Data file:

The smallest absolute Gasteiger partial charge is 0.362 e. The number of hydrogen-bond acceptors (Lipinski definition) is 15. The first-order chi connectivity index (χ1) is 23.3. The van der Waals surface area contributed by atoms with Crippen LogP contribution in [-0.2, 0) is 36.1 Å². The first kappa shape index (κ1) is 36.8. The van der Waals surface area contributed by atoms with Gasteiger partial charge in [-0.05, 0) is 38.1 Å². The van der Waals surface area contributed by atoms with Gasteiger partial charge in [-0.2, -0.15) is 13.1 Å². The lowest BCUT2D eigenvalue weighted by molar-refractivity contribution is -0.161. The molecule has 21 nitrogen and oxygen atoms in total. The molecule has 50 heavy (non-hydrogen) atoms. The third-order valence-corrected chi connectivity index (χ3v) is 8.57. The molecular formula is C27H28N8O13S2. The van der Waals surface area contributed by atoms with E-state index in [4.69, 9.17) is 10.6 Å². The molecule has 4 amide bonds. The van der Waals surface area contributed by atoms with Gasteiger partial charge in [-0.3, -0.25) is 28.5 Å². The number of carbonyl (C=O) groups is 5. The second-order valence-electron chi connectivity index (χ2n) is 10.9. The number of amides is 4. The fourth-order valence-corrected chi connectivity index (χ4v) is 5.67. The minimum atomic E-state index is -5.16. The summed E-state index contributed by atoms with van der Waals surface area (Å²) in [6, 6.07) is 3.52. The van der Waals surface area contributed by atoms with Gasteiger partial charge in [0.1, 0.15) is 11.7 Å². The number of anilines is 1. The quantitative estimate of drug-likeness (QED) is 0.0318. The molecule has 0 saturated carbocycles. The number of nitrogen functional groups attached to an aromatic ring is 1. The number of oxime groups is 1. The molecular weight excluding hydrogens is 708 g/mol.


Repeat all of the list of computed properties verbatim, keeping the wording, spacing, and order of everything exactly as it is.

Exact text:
The smallest absolute Gasteiger partial charge is 0.362 e. The number of hydrogen-bond acceptors (Lipinski definition) is 15. The first-order chi connectivity index (χ1) is 23.3. The van der Waals surface area contributed by atoms with Crippen LogP contribution in [-0.2, 0) is 36.1 Å². The first kappa shape index (κ1) is 36.8. The van der Waals surface area contributed by atoms with Gasteiger partial charge in [-0.05, 0) is 38.1 Å². The van der Waals surface area contributed by atoms with Gasteiger partial charge in [-0.2, -0.15) is 13.1 Å². The lowest BCUT2D eigenvalue weighted by molar-refractivity contribution is -0.161. The molecule has 21 nitrogen and oxygen atoms in total. The molecule has 50 heavy (non-hydrogen) atoms. The third-order valence-corrected chi connectivity index (χ3v) is 8.57. The molecular formula is C27H28N8O13S2. The van der Waals surface area contributed by atoms with E-state index in [4.69, 9.17) is 10.6 Å². The molecule has 4 amide bonds. The van der Waals surface area contributed by atoms with Gasteiger partial charge in [-0.3, -0.25) is 28.5 Å². The number of carbonyl (C=O) groups is 5. The second-order valence-electron chi connectivity index (χ2n) is 10.9. The number of amides is 4. The fourth-order valence-corrected chi connectivity index (χ4v) is 5.67. The minimum atomic E-state index is -5.16. The summed E-state index contributed by atoms with van der Waals surface area (Å²) in [6, 6.07) is 3.52. The van der Waals surface area contributed by atoms with Gasteiger partial charge in [0.1, 0.15) is 11.7 Å². The number of anilines is 1. The quantitative estimate of drug-likeness (QED) is 0.0318. The molecule has 0 saturated carbocycles. The number of nitrogen functional groups attached to an aromatic ring is 1. The number of oxime groups is 1. The molecular weight excluding hydrogens is 708 g/mol.